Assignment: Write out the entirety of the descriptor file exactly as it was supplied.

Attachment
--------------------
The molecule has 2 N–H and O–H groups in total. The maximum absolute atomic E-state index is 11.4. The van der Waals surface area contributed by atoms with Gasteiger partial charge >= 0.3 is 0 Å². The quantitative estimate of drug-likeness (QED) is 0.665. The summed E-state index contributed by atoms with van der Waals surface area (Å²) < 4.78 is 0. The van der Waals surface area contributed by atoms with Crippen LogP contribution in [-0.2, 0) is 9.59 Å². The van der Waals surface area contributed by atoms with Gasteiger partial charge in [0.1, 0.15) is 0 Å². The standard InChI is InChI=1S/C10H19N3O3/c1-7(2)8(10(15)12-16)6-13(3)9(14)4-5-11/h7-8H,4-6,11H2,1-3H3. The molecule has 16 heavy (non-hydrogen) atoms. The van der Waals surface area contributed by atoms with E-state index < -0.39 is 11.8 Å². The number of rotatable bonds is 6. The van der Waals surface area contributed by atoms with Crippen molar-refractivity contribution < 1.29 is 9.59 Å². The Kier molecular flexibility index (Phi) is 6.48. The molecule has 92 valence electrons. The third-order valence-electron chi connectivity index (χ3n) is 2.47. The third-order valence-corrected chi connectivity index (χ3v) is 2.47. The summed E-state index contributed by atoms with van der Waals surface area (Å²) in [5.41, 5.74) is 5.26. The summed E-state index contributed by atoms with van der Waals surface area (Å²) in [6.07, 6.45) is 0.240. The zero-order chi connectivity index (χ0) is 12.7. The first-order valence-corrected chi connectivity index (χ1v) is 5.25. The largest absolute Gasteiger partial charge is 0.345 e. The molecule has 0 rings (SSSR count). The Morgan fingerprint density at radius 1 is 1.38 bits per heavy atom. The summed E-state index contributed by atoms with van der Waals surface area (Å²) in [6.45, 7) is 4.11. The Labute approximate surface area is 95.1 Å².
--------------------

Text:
The molecule has 2 N–H and O–H groups in total. The maximum absolute atomic E-state index is 11.4. The van der Waals surface area contributed by atoms with Gasteiger partial charge >= 0.3 is 0 Å². The quantitative estimate of drug-likeness (QED) is 0.665. The summed E-state index contributed by atoms with van der Waals surface area (Å²) < 4.78 is 0. The van der Waals surface area contributed by atoms with Crippen LogP contribution in [-0.2, 0) is 9.59 Å². The van der Waals surface area contributed by atoms with Gasteiger partial charge in [0.1, 0.15) is 0 Å². The standard InChI is InChI=1S/C10H19N3O3/c1-7(2)8(10(15)12-16)6-13(3)9(14)4-5-11/h7-8H,4-6,11H2,1-3H3. The molecule has 16 heavy (non-hydrogen) atoms. The van der Waals surface area contributed by atoms with E-state index < -0.39 is 11.8 Å². The number of rotatable bonds is 6. The van der Waals surface area contributed by atoms with Crippen molar-refractivity contribution < 1.29 is 9.59 Å². The Kier molecular flexibility index (Phi) is 6.48. The molecule has 92 valence electrons. The third-order valence-electron chi connectivity index (χ3n) is 2.47. The third-order valence-corrected chi connectivity index (χ3v) is 2.47. The summed E-state index contributed by atoms with van der Waals surface area (Å²) in [5.41, 5.74) is 5.26. The summed E-state index contributed by atoms with van der Waals surface area (Å²) in [6.07, 6.45) is 0.240. The zero-order chi connectivity index (χ0) is 12.7. The first-order valence-corrected chi connectivity index (χ1v) is 5.25. The largest absolute Gasteiger partial charge is 0.345 e. The molecule has 0 rings (SSSR count). The Morgan fingerprint density at radius 1 is 1.38 bits per heavy atom. The summed E-state index contributed by atoms with van der Waals surface area (Å²) in [6.45, 7) is 4.11. The Labute approximate surface area is 95.1 Å².